‘Exile in Guyville’ at 25: Still, if not more, relevant

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It feels like we’re living through the ‘90s all over again right now. Everywhere you look, reboots of shows like Twin Peaks and The X-Files, slip dresses and Dr. Martens in Urban Outfitters, and reunions of bands like the Breeders and Smashing Pumpkins dot the current pop culture landscape. This is not unusual; we’ve found ourselves in these throwback eras before (think the ‘70s obsession with the wholesome ‘50s, or the ‘90s homages to the swinging ‘60s). Pop culture is cyclical, and when faced with uncertainty and turbulence (which we have in abundance), recalling “simpler times” of decades past provides some sort of semblance of familiarity and comfort.

And so, in the midst of this ‘90s resurgence, Liz Phair’s explosive and divisive 18-song debut Exile in Guyville turns 25 years old. The album came at the right time and place: in the midst of the (mostly male) rise of indie rock and trailing on the riot grrrl movement. Nearly three years in the making, it emerged as a fully-formed articulate, confident, and cutting concept — a track-by-track response to the Rolling Stones’ 1972 tome Exile on Main St. — paired with unpolished and imperfect vocals and instrumentation. It was an enormous “fuck you,” as Phair once recalled in an oral history on its making, to “people say[ing] ‘you can’t do this, you aren’t good enough to do this, you don’t know what you are doing’” giving Phair “enough rage in me to say, ‘I have as much of a voice as anyone.’”

Guyville topped the Village Voice’s esteemed Pazz and Jop poll the year of its release and thrust Phair into the role of an artistic wunderkind, even though she never thought of herself as a one, much less as a serious musician. “I was just a neighborhood kid who wanted to show the boys I could do it, too,” she told Mojo in 1994. In the decades since its release, the album has served as both a boon and a ball and chain: a critically-lauded record most artists dream of making, but one all of her subsequent work would be unfairly measured against.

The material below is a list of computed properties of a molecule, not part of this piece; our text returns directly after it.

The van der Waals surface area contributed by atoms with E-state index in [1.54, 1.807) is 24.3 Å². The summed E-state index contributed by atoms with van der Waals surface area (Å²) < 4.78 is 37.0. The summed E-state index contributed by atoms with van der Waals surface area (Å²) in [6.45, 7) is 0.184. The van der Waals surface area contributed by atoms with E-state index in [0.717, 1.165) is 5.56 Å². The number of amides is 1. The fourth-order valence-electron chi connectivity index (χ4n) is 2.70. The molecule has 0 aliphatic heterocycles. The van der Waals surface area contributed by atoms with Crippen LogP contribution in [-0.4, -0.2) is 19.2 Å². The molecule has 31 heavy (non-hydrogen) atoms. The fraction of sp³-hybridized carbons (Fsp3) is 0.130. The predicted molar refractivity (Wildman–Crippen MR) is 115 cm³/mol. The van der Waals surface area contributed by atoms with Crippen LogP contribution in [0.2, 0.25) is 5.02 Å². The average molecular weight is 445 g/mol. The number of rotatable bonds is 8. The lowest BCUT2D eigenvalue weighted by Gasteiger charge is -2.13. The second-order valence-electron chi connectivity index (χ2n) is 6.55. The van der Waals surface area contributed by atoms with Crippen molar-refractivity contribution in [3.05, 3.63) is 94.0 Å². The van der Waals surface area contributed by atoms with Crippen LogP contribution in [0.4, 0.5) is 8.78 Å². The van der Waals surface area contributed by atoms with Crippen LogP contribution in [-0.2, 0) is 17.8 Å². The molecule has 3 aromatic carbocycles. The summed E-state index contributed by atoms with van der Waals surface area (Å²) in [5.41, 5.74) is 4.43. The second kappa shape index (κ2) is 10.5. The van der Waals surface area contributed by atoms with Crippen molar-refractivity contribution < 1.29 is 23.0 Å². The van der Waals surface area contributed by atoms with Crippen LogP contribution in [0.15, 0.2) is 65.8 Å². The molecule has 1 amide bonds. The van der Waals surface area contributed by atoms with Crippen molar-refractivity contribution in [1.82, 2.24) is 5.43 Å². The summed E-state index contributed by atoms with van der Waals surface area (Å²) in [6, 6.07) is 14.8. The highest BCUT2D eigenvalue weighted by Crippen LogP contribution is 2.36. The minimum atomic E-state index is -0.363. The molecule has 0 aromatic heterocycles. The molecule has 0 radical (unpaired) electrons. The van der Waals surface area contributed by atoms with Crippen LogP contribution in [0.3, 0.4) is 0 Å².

Marking its anniversary is a new, expanded box set and short U.S. tour that will revisit the series of demo tapes that informed the album’s sound and concept. Revisiting emblems of pop culture from years past, and celebrating their milestone anniversaries, often drips with rose-colored nostalgia. But Exile in Guyville’s anniversary is different. To revisit Exile in Guyville in 2018 is to reckon with something that is not nostalgic, but something that strangely still feels current and all too relevant.

Read the rest on bed crumbs.